Politics, the Judeo-Christian Tradition and the Modern West: Envisioning Political Liberalism through an Arendtian Lens

Martin Anthony DeNicolo, University of Colorado at Boulder

Abstract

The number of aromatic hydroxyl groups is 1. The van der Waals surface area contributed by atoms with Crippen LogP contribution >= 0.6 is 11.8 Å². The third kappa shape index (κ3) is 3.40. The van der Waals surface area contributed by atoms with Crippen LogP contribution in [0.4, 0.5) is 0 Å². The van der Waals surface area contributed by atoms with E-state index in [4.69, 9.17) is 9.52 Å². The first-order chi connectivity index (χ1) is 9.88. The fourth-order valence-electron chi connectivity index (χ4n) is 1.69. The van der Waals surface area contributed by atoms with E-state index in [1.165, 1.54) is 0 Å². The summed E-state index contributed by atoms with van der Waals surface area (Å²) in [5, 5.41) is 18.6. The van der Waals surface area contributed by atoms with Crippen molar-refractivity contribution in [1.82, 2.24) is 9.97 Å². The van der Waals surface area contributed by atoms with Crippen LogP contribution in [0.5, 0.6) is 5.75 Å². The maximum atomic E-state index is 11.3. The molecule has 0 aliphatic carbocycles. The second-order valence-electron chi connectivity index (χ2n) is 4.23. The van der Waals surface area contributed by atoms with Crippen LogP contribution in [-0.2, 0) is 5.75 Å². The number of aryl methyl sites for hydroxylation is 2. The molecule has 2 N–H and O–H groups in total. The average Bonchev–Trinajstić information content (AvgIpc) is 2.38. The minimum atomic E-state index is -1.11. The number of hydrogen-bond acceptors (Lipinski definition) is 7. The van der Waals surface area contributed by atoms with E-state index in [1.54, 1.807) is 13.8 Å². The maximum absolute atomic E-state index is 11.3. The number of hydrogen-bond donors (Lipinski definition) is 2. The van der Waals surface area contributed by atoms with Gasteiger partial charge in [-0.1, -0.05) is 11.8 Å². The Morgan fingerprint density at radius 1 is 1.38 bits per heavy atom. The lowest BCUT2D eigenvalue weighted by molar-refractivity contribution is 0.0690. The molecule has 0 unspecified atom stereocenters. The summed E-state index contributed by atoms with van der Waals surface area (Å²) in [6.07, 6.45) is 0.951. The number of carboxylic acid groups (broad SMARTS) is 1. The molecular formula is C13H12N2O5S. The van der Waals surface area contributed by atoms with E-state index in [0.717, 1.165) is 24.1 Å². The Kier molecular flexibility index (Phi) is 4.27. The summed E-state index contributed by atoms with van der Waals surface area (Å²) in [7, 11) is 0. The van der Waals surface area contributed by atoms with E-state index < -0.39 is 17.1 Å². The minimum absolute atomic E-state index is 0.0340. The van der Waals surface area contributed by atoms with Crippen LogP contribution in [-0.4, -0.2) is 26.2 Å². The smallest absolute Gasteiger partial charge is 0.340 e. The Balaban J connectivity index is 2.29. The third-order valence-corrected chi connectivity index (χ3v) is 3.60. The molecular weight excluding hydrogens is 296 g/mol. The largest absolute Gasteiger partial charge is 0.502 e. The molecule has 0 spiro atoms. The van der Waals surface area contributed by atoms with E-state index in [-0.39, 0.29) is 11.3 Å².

What role should religion play in the political deliberations and decisions of liberal democratic citizens? In light of recent political phenomena such as Quebec’s proposed ban on the wearing of religious symbols in 2013, the constant theocratic threat posed by the religious right as perceived by the secular left and libertarian right in the United States, or the 2009 banning of minarets in Switzerland, this is a pressing question for modern democracy. In this dissertation I argue that religious citizens should be allowed to make recourse to comprehensive accounts of their positions in political debates and decisions, but that these accounts should not dominate these debates and decisions in accordance with the principle of respect for persons. The Judeo-Christian tradition was its source in the West, but respect for persons took political shape following the Wars of Religion that plagued Europe in the 16th and 17th centuries CE. Through the gradual political affirmation of the principle of respect liberal democracies emerging out of these wars experienced the proliferation and multiplication of fundamentally opposed worldviews. What these worldviews shared was and continues to be the affirmation of this principle, and recognition of this fact creates the possibility of liberal democratic political respect, or concord, across fundamental difference. In the liberal democratic world citizens are equalized by their shared affirmation of the principle of respect for persons. My claim is that the principle of political respect allows for expression of the fundamentally irreconcilable worldviews that overlap in affirming the principle of respect in political debates and decisions and that the principle of respect depends on their continually being freely expressed in order to retain its normative force in politics. Drawing heavily on Arendt’s writings on religion and morality, I conclude that, despite the supposedly "secular" character of liberal democratic politics, the principle of respect for persons must be rooted in exemplary embodiments of morality, which I claim are “religious” insofar as they transcend the limits of politics. Jesus of Nazareth is the example to whom Arendt points, but his need not be the only one.